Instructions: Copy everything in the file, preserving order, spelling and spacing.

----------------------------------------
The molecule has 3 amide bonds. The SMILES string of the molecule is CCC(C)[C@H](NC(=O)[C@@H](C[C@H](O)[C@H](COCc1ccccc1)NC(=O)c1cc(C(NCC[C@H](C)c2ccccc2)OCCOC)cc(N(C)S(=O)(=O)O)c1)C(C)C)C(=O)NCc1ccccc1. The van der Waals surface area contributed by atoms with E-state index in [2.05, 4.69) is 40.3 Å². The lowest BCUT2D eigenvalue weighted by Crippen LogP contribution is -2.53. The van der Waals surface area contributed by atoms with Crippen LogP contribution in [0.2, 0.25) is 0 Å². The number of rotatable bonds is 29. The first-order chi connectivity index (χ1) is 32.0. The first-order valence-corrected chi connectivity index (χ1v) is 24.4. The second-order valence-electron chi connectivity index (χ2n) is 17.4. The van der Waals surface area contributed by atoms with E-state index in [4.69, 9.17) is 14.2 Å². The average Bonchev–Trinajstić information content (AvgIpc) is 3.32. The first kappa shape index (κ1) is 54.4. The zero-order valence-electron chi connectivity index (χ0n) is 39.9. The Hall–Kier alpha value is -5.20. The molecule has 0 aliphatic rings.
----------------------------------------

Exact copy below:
The molecule has 3 amide bonds. The SMILES string of the molecule is CCC(C)[C@H](NC(=O)[C@@H](C[C@H](O)[C@H](COCc1ccccc1)NC(=O)c1cc(C(NCC[C@H](C)c2ccccc2)OCCOC)cc(N(C)S(=O)(=O)O)c1)C(C)C)C(=O)NCc1ccccc1. The van der Waals surface area contributed by atoms with E-state index in [2.05, 4.69) is 40.3 Å². The lowest BCUT2D eigenvalue weighted by Crippen LogP contribution is -2.53. The van der Waals surface area contributed by atoms with Crippen LogP contribution in [0.2, 0.25) is 0 Å². The number of rotatable bonds is 29. The first-order chi connectivity index (χ1) is 32.0. The first-order valence-corrected chi connectivity index (χ1v) is 24.4. The second-order valence-electron chi connectivity index (χ2n) is 17.4. The van der Waals surface area contributed by atoms with E-state index in [4.69, 9.17) is 14.2 Å². The average Bonchev–Trinajstić information content (AvgIpc) is 3.32. The first kappa shape index (κ1) is 54.4. The zero-order valence-electron chi connectivity index (χ0n) is 39.9. The Hall–Kier alpha value is -5.20. The molecule has 0 aliphatic rings.